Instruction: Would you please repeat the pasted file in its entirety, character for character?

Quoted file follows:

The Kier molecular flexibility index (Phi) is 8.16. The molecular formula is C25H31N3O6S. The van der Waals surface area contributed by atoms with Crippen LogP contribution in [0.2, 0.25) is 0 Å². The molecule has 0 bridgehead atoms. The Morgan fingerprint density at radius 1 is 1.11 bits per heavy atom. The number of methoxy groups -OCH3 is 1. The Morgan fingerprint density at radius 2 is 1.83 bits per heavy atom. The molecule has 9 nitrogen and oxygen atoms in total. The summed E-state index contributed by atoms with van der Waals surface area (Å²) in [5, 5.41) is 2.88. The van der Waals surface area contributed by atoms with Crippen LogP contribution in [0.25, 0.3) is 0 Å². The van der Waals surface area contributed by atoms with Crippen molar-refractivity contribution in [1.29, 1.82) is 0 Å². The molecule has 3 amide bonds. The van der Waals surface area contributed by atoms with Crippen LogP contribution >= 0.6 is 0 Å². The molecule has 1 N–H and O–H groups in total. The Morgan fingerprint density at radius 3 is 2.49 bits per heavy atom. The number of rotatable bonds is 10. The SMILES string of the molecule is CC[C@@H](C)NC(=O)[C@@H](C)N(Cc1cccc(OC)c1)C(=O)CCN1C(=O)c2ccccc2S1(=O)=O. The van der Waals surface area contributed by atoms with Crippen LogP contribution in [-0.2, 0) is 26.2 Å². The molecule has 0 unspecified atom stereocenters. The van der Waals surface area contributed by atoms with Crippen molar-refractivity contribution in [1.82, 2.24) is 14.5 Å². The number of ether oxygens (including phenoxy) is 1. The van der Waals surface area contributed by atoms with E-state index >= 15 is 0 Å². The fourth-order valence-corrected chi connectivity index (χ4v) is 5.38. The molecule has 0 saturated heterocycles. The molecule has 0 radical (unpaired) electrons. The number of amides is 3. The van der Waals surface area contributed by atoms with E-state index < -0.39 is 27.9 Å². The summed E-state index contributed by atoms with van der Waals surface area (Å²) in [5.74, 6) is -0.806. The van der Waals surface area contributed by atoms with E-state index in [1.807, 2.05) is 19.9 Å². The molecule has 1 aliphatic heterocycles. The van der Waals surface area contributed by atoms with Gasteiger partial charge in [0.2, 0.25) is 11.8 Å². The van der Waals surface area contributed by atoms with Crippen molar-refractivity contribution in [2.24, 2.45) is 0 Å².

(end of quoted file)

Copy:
The Kier molecular flexibility index (Phi) is 8.16. The molecular formula is C25H31N3O6S. The van der Waals surface area contributed by atoms with Crippen LogP contribution in [0.2, 0.25) is 0 Å². The molecule has 0 bridgehead atoms. The Morgan fingerprint density at radius 1 is 1.11 bits per heavy atom. The number of methoxy groups -OCH3 is 1. The Morgan fingerprint density at radius 2 is 1.83 bits per heavy atom. The molecule has 9 nitrogen and oxygen atoms in total. The summed E-state index contributed by atoms with van der Waals surface area (Å²) in [5, 5.41) is 2.88. The van der Waals surface area contributed by atoms with Crippen LogP contribution in [0.25, 0.3) is 0 Å². The van der Waals surface area contributed by atoms with Crippen molar-refractivity contribution in [1.29, 1.82) is 0 Å². The molecule has 3 amide bonds. The van der Waals surface area contributed by atoms with Crippen LogP contribution >= 0.6 is 0 Å². The molecule has 1 N–H and O–H groups in total. The Morgan fingerprint density at radius 3 is 2.49 bits per heavy atom. The number of rotatable bonds is 10. The SMILES string of the molecule is CC[C@@H](C)NC(=O)[C@@H](C)N(Cc1cccc(OC)c1)C(=O)CCN1C(=O)c2ccccc2S1(=O)=O. The van der Waals surface area contributed by atoms with Crippen LogP contribution in [-0.2, 0) is 26.2 Å². The molecule has 0 unspecified atom stereocenters. The van der Waals surface area contributed by atoms with Crippen molar-refractivity contribution in [1.82, 2.24) is 14.5 Å². The number of ether oxygens (including phenoxy) is 1. The van der Waals surface area contributed by atoms with E-state index >= 15 is 0 Å². The fourth-order valence-corrected chi connectivity index (χ4v) is 5.38. The molecule has 0 saturated heterocycles. The molecule has 0 radical (unpaired) electrons. The number of amides is 3. The van der Waals surface area contributed by atoms with E-state index < -0.39 is 27.9 Å². The summed E-state index contributed by atoms with van der Waals surface area (Å²) in [5.74, 6) is -0.806. The van der Waals surface area contributed by atoms with E-state index in [1.807, 2.05) is 19.9 Å². The molecule has 1 aliphatic heterocycles. The van der Waals surface area contributed by atoms with Gasteiger partial charge in [0.2, 0.25) is 11.8 Å². The van der Waals surface area contributed by atoms with Crippen molar-refractivity contribution in [2.24, 2.45) is 0 Å².